Stitchfix isn’t what you would expect and that throws off bros on the internet. See the typical logic below.
I was one of these bros (not quite that bad, but still). I just dismissed them as another company that was burning cash and not growing fast enough considering cash outflow. Then I looked at the financials. Stitchfix isn’t a company running an inherently unprofitable business model. Stitchfix is borderline profitable. They have realistic profitability goals that they are working towards achieving. Stitchfix is not fueling their growth via debt.
Now that we have an understanding of what Stitchfix isn’t, lets talk about what it is. At its core, Stitchfix is a styling service. A personal stylist works with their knowledge and Stitchfix’s data to make personal recommendations (for a $20 fee, which is credited toward any purchases). Shipping is free. Keep what you like, return the rest for free. Automatic recurring orders can be set up.
Stitchfix has optionality. Now that it has built its customer base, it can start to veer into new segments like home goods, etc… Stitchfix has also leveraged its platform into direct buy (normal e-commerce purchases, outside of fixes) and curated styles based on previous purchases (no styling charge).
Stitchfix is founder-led by Katrina Lake. Katrina is only 38 years old and will continue to lead the company for a long time. Being led by a young founder leads to more experimentation. Stitchfix is a data driven company and has experimented with gamification of shopping. If Stitchfix is really a data company, not only will these games drive engagement, they will also be a means of collecting data. Make surveys fun again!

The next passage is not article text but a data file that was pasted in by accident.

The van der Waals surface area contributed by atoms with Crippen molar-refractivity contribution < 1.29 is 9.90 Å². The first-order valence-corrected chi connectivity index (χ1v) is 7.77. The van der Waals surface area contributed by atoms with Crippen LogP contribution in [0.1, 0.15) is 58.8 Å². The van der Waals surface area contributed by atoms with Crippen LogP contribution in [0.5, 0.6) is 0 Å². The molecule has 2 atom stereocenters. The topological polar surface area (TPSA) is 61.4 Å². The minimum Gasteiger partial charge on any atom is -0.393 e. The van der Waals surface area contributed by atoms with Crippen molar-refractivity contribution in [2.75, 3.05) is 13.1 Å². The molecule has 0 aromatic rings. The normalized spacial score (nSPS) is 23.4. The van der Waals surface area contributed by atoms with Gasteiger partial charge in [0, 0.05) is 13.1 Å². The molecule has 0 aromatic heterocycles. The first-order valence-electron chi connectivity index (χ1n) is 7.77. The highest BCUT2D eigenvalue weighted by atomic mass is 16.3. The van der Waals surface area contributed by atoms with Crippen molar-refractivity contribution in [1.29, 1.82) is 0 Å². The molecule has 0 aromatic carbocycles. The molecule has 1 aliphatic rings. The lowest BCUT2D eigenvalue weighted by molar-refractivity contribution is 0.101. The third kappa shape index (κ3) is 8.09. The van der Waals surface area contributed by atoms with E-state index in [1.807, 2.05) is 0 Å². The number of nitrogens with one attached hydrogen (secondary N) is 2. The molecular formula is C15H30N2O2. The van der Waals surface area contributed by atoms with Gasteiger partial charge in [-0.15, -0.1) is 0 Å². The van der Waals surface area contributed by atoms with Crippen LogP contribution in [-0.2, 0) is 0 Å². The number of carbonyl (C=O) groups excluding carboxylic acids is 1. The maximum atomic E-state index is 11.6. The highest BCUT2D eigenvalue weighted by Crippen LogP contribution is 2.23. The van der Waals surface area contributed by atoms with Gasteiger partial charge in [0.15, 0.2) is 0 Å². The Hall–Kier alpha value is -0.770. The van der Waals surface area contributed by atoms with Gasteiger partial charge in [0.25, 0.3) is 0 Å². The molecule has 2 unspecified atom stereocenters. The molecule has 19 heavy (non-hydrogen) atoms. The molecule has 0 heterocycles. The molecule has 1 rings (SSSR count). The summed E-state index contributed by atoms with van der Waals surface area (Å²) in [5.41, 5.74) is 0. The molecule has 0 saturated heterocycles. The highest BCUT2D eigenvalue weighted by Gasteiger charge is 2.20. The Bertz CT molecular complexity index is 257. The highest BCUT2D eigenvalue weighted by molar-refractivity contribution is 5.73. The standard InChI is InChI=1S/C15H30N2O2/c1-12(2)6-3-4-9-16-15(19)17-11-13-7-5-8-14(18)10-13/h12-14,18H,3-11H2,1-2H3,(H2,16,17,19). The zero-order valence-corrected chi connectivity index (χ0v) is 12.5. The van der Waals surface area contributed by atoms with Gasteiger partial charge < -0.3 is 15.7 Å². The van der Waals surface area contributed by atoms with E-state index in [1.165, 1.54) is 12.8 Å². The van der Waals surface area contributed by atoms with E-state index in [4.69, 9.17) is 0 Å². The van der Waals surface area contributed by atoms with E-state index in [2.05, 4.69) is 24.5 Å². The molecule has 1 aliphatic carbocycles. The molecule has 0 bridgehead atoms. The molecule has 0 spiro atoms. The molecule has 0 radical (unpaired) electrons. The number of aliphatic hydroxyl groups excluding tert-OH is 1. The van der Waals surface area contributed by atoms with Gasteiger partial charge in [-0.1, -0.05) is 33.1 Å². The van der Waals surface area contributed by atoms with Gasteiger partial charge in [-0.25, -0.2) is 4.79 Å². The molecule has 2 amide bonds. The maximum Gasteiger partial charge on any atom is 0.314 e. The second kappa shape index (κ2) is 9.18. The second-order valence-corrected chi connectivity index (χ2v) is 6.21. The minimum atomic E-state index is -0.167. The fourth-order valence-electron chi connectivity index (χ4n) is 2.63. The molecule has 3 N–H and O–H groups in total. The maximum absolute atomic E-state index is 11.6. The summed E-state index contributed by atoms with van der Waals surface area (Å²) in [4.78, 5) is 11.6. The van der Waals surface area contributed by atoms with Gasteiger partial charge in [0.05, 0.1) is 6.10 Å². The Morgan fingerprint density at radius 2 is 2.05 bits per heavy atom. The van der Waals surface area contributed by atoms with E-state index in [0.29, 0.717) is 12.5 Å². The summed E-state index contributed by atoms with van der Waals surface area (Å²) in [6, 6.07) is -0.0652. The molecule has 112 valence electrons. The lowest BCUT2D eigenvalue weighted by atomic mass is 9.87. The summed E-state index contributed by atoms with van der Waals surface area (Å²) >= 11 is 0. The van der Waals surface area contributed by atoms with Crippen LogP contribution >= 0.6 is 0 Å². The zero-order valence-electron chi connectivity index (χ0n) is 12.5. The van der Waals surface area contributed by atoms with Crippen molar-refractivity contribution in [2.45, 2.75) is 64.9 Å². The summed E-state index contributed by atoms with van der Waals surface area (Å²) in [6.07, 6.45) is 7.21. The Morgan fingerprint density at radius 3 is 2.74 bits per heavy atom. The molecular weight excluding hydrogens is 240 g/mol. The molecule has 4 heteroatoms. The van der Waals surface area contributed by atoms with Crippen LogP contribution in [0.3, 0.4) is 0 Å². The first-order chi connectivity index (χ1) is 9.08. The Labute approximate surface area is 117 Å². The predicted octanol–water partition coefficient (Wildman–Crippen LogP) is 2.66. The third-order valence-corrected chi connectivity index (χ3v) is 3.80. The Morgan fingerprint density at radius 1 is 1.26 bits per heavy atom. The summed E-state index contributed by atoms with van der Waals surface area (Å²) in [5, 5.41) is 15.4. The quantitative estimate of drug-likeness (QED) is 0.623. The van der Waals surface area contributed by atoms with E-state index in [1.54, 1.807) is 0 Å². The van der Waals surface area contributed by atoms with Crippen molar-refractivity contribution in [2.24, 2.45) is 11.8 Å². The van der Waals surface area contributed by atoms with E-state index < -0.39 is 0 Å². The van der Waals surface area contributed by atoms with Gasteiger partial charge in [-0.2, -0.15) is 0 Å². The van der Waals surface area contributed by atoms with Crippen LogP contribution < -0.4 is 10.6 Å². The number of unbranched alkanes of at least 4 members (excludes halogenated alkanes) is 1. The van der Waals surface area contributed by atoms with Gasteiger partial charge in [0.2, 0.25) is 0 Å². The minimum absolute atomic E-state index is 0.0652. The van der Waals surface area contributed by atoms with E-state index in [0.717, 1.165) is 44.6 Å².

The valuation is very reasonable. Even with a jump of 50% over the past two days. Price to sales of 2.4x with long term potential net income margins of 12% seems cheap. Sometimes net income margin targets are crazy unobtainable, but I think that is an obtainable goal. Sales growth has been only okay, but if you look relatively at apparel industry, the growth is stronger. Inventory is in line (Stitchfix can sneakily move inventory, they literally decide what to ship to your house).
Would I ever use Stitchfix? Maybe? Definitely not now that I work from home and mostly pretend I’m Tarzan. But if a day did come where I thought my Target wardrobe was holding back my earning potential, I would consider Stitchfix. Above all else, Stitchfix is a lesson in being open. Stitchfix has its struggles, but it also has a lot going for it. Am I confident that Stitchfix will make it? No. Am I confident this is a risk I want to take? Yes. It is different and doesn’t fully jive with the world we live in. But I don’t invest for the the world we live in. I invest for the world we will soon live in.